50th anniversary of the ATM opens debate about mobile payments
What's the future of cash?
Analysis Today marks the 50th anniversary of the Automated Teller Machine (ATM), the first of which was installed outside Barclays Bank, Enfield Town in north London.
Actor Reg Varney from '70s sitcom On the Buses was the first to use the cash machine. Fast forward half a century and cash machines have become a familiar high street sight with 70,000 in the UK alone and three million worldwide.
Originally designed as a way to get cash quickly, ATMs have evolved to become financial services service points with ability to pay bills, deposit checks, buy football tickets, print review investments and more.
The move towards a "cashless society" and mobile payments raises questions about whether ATMs will stand the test of time or decline, like coin-operated pay phones before them.
Research by global payment outfit PPRO Group suggests many Brits believe that within the next 10 years the country will be entirely cashless due the influx of alternative payment methods.
Given the option, 26 per cent of Brits would never choose to pay cash when buying an item in a shop, according to a poll of 2,000 Brits commissioned by PPRO Group. Last year 38 million mobile payments transactions worth £288m were completed, a 247 per cent increase on the year before, according to research from payments outfit Worldpay.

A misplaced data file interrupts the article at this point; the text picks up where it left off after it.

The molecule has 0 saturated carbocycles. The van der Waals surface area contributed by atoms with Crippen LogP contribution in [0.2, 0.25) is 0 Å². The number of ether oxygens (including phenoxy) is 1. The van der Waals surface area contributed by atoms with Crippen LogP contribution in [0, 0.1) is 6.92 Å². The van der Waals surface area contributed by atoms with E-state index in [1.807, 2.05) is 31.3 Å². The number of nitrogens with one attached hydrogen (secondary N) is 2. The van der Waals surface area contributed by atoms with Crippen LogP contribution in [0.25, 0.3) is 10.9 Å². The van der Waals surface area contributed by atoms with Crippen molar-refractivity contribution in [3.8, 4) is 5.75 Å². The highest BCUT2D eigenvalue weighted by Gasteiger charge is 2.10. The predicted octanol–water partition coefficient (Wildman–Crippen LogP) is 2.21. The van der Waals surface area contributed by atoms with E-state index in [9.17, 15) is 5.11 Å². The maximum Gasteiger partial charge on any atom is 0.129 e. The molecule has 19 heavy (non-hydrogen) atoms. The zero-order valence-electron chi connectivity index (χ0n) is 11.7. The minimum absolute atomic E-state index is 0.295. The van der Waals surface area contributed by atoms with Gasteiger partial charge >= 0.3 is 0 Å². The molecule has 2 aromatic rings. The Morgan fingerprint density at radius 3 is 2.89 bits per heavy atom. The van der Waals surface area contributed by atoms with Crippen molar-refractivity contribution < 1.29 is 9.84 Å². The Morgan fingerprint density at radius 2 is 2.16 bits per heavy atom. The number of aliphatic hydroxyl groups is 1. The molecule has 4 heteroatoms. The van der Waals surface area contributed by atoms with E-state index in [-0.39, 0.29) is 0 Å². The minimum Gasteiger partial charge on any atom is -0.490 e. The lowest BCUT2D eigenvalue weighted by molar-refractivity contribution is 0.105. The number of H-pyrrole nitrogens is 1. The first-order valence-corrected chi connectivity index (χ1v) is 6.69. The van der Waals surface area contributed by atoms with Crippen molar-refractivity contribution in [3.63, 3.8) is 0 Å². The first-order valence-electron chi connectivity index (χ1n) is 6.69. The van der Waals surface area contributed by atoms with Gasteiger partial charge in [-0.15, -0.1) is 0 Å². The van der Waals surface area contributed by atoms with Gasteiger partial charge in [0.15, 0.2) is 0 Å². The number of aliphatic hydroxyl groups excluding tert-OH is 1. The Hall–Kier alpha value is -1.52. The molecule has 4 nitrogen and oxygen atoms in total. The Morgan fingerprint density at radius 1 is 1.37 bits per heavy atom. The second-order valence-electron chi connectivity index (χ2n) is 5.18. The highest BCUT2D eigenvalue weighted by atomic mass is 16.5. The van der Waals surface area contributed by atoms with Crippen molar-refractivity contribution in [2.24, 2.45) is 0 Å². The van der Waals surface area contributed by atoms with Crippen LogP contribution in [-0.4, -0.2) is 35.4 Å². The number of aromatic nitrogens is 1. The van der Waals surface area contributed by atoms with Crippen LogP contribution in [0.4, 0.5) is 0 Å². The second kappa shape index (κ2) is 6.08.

Despite this rise in mobile and contactless payments, 42 per cent of UK consumers still use ATMs just as much as they always have, according to a separate poll commissioned by ACI Worldwide. Around one in three (29 per cent) of UK respondents would like to see ATMs offer better and more secure means of authentication.
Cash machine security has always been a concern, with card skimming and more recently malware on compromised devices posing an increasing risk to ATM users. Some see incorporating biometrics into cash machines as a way of making transactions more secure.
"Of course, a big concern for ATMs is balancing convenience and security," said Jose Diaz, director of payment strategy at Thales e-Security. "The use of mobile devices and biometrics at cash point will not only provide a more convenient method of taking out money but it will also help counter incidents of identity theft and card skimming, providing better and stronger authentication."
Simon Black, chief exec of PPRO Group, reckons cash machines are more likely to go extinct rather than evolve.
"It’s unlikely the ATM [will reach] its 60th anniversary, and with 44 per cent of us stating that we rarely use them to remove cash from our accounts any more, it will not be long until ATMs are consigned to the history books," Black said.
"The ATM was groundbreaking in its initial purpose to reduce the need for people to go into a bank branch to withdraw money, but the rapid adoption of digital payments means the core function of an ATM - distributing cash – is fast becoming redundant. In the digital age, cashless payment methods are king." ®